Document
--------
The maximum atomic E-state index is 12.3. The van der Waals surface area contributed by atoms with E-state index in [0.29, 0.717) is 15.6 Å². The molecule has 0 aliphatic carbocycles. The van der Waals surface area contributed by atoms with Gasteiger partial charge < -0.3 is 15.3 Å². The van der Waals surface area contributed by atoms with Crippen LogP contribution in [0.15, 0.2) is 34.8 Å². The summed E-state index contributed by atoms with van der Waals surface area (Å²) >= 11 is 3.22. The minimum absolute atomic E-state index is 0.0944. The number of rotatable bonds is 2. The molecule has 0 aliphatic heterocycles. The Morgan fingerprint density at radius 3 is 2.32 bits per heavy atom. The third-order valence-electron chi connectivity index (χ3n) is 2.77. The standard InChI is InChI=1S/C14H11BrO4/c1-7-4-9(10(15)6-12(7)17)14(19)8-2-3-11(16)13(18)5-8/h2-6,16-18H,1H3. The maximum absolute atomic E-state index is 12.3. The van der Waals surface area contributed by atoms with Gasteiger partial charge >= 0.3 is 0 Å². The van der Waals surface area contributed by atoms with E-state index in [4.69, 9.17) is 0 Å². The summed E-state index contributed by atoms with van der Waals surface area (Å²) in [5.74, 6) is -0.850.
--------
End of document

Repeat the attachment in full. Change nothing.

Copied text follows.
The maximum atomic E-state index is 12.3. The van der Waals surface area contributed by atoms with E-state index in [0.29, 0.717) is 15.6 Å². The molecule has 0 aliphatic carbocycles. The van der Waals surface area contributed by atoms with Gasteiger partial charge < -0.3 is 15.3 Å². The van der Waals surface area contributed by atoms with Crippen LogP contribution in [0.15, 0.2) is 34.8 Å². The summed E-state index contributed by atoms with van der Waals surface area (Å²) >= 11 is 3.22. The minimum absolute atomic E-state index is 0.0944. The number of rotatable bonds is 2. The molecule has 0 aliphatic heterocycles. The Morgan fingerprint density at radius 3 is 2.32 bits per heavy atom. The third-order valence-electron chi connectivity index (χ3n) is 2.77. The standard InChI is InChI=1S/C14H11BrO4/c1-7-4-9(10(15)6-12(7)17)14(19)8-2-3-11(16)13(18)5-8/h2-6,16-18H,1H3. The maximum absolute atomic E-state index is 12.3. The van der Waals surface area contributed by atoms with Gasteiger partial charge >= 0.3 is 0 Å². The van der Waals surface area contributed by atoms with E-state index in [4.69, 9.17) is 0 Å². The summed E-state index contributed by atoms with van der Waals surface area (Å²) in [5.74, 6) is -0.850.